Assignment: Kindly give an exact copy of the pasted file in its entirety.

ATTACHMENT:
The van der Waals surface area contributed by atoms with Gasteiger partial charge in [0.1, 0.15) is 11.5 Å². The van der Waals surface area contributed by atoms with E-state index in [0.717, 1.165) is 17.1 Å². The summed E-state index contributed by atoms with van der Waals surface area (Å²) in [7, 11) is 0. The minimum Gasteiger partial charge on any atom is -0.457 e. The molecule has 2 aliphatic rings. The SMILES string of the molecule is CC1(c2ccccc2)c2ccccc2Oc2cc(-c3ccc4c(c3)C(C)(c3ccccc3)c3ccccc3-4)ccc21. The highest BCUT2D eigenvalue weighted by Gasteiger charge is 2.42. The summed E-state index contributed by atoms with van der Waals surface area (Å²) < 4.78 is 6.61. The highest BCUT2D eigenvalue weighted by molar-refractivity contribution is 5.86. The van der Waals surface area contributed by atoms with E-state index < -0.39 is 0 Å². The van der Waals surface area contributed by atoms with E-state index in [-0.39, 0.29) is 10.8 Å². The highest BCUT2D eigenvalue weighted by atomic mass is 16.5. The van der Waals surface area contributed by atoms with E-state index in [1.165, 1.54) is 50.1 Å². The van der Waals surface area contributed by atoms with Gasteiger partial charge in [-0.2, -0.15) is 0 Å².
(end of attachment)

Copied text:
The van der Waals surface area contributed by atoms with Gasteiger partial charge in [0.1, 0.15) is 11.5 Å². The van der Waals surface area contributed by atoms with E-state index in [0.717, 1.165) is 17.1 Å². The summed E-state index contributed by atoms with van der Waals surface area (Å²) in [7, 11) is 0. The minimum Gasteiger partial charge on any atom is -0.457 e. The molecule has 2 aliphatic rings. The SMILES string of the molecule is CC1(c2ccccc2)c2ccccc2Oc2cc(-c3ccc4c(c3)C(C)(c3ccccc3)c3ccccc3-4)ccc21. The highest BCUT2D eigenvalue weighted by Gasteiger charge is 2.42. The summed E-state index contributed by atoms with van der Waals surface area (Å²) < 4.78 is 6.61. The highest BCUT2D eigenvalue weighted by molar-refractivity contribution is 5.86. The van der Waals surface area contributed by atoms with E-state index < -0.39 is 0 Å². The van der Waals surface area contributed by atoms with E-state index in [-0.39, 0.29) is 10.8 Å². The highest BCUT2D eigenvalue weighted by atomic mass is 16.5. The van der Waals surface area contributed by atoms with E-state index in [1.165, 1.54) is 50.1 Å². The van der Waals surface area contributed by atoms with Gasteiger partial charge in [-0.2, -0.15) is 0 Å².